Cristiana and Ilaria: Clinical Diagnosis in Heart Failure.


The new ESC guidelines[1] have provided updated evidence-based recommendations for the clinical diagnosis of heart failure. Box 1 summarises the diagnostic process in the case of a patient presenting with acute dyspnoea and suspected acute heart failure. Table 1 summarises the diagnostic elements that should be assessed in a patient with non-acute onset, as described below. The diagnostic process is illustrated in an algorithm developed by the ESC with an adaption shown in Figure 1.[1]

Initial assessment

In patients with non-acute onset, presenting with symptoms or signs of heart failure non-urgently in primary care or in a hospital outpatient clinic, the probability of heart failure should first be evaluated by assessing history and symptomatology and with physical examination (Table 1). During these steps, at least one element should be abnormal to continue to consider a diagnostic hypothesis of heart failure (Figure 1). If so, plasma natriuretic peptides (NPs) should be measured. This measurement will allow informed decision-making as to whether the patient needs to undergo an echocardiogram (see paragraph below). If no abnormalities are found, heart failure is unlikely and other diagnoses should be considered. Echocardiography is also a first-step option, e.g. if more available or if it is deemed that the diagnostic yield would be higher.

Diagnostic assessment in patient with acute heart failure adapted from the ESC guidelines (2016)1

Box 1.

1. Measurement of plasma natriuretic peptide level (BNP, NT-proBNP or MR-proANP)*


  1. 12-lead ECG;

  2. chest X-ray†

  3. laboratory assessments: cardiac troponins, BUN (or urea), creatinine, electrolytes (sodium, potassium), glucose, complete blood count, liver function tests and TSH.

3. Echocardiography‡

* to help in the differentiation of acute heart failure from non-cardiac causes of acute dyspnea

† to assess signs of pulmonary congestion and detect other cardiac or non-cardiac diseases that may cause or contribute to the patient’s symptoms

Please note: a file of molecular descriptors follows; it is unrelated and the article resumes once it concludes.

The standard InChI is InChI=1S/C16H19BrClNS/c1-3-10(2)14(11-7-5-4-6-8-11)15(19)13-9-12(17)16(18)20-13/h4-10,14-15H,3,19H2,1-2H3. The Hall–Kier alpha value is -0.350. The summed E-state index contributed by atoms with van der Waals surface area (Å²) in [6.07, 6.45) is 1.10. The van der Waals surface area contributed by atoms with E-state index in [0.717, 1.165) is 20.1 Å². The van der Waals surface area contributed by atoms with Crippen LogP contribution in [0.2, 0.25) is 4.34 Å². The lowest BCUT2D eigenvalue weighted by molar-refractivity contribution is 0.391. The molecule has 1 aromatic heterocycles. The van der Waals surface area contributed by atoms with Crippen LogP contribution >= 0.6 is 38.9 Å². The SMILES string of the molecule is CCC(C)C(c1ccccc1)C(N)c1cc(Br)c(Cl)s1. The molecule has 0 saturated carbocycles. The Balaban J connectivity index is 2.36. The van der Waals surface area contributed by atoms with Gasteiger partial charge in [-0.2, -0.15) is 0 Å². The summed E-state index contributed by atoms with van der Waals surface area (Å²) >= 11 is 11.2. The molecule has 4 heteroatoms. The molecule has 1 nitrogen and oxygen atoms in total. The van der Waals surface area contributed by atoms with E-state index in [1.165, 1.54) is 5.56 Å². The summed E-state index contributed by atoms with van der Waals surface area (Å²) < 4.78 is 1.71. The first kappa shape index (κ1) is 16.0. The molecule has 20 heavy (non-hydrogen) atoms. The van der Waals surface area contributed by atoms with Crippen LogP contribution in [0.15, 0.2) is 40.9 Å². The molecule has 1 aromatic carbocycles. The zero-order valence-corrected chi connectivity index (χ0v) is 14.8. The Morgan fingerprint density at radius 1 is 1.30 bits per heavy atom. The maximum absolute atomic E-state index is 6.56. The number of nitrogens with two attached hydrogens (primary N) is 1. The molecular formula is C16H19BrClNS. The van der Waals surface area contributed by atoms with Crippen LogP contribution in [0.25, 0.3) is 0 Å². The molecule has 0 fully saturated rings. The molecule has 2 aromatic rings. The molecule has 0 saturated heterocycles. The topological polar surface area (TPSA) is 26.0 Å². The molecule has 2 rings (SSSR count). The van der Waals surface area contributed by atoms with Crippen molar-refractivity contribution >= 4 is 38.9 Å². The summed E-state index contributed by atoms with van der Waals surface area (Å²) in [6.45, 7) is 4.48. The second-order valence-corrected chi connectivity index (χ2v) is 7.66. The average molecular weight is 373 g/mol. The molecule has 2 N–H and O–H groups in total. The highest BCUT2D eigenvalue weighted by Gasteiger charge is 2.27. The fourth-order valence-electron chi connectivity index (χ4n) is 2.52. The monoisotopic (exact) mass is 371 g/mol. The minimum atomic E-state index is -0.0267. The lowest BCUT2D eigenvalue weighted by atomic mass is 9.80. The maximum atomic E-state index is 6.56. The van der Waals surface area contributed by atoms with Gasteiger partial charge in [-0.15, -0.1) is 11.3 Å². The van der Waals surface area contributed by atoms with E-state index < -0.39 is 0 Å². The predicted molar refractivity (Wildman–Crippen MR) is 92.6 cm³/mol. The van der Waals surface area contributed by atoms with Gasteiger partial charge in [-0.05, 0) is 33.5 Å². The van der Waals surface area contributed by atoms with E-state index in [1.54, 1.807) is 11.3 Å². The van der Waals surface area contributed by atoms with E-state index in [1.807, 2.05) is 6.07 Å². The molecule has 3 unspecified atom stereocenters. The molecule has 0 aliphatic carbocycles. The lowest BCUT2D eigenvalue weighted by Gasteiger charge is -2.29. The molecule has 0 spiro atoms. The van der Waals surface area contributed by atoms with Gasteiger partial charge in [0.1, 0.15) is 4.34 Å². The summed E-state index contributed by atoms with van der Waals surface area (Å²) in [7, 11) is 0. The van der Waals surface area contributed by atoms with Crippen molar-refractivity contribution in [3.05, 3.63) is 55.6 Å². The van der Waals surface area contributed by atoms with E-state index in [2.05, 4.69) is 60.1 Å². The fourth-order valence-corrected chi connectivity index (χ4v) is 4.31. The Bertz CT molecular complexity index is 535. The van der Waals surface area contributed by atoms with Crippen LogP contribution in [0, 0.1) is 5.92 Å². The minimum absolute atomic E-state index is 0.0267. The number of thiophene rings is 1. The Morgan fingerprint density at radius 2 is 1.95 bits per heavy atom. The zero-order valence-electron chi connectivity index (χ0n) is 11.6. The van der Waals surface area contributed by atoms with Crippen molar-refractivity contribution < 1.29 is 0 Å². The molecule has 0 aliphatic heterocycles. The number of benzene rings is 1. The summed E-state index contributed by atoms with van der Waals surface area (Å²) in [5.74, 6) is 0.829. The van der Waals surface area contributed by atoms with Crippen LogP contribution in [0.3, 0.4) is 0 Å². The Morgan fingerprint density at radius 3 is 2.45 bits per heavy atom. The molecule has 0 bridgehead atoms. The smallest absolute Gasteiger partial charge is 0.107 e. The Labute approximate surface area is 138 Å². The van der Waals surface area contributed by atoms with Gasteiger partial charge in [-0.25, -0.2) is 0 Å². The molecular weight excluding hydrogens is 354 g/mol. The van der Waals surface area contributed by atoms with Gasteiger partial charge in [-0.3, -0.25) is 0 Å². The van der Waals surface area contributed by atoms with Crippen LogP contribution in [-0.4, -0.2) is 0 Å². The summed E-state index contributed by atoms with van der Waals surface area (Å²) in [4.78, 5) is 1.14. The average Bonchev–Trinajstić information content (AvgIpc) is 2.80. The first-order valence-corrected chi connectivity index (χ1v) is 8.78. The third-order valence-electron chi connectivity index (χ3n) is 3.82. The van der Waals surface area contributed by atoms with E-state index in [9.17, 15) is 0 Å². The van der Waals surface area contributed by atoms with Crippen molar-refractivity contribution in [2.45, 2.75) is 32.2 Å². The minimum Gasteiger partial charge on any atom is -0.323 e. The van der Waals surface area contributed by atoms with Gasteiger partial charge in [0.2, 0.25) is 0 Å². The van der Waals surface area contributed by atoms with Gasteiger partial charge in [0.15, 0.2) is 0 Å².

‡ recommended immediately in haemodynamically unstable patients with acute heart failure and within 48 hours when cardiac structure and function are either not known or may have changed since previous studies.

Thus clinical diagnosis of heart failure is based on the clinical assessment of patient’s prior clinical history and reported symptoms combined with the observation of signs derived from a thorough physical examination and selected laboratory and imaging tests. Establishing the subtype of heart failure (HFpEF, HFrEF, HFmrEF), further requires the application of ESC criteria described in Definition and Classification of Heart Failure.


It is crucial to obtain a detailed history to ascertain the presence or absence of possible causes of cardiac damage.[2] Heart failure is much less likely in the absence of a relevant medical history suggesting an increased risk of cardiac damage, compared to the patient with significant risk factors such as previous myocardial infarction.[2-3] In advanced economies nearly 60% of patients diagnosed with acute heart failure have underlying coronary artery disease[4] and, in patients with acute coronary syndromes, myocardial ischemia is often a precipitant factor, especially for de novo acute heart failure.[5]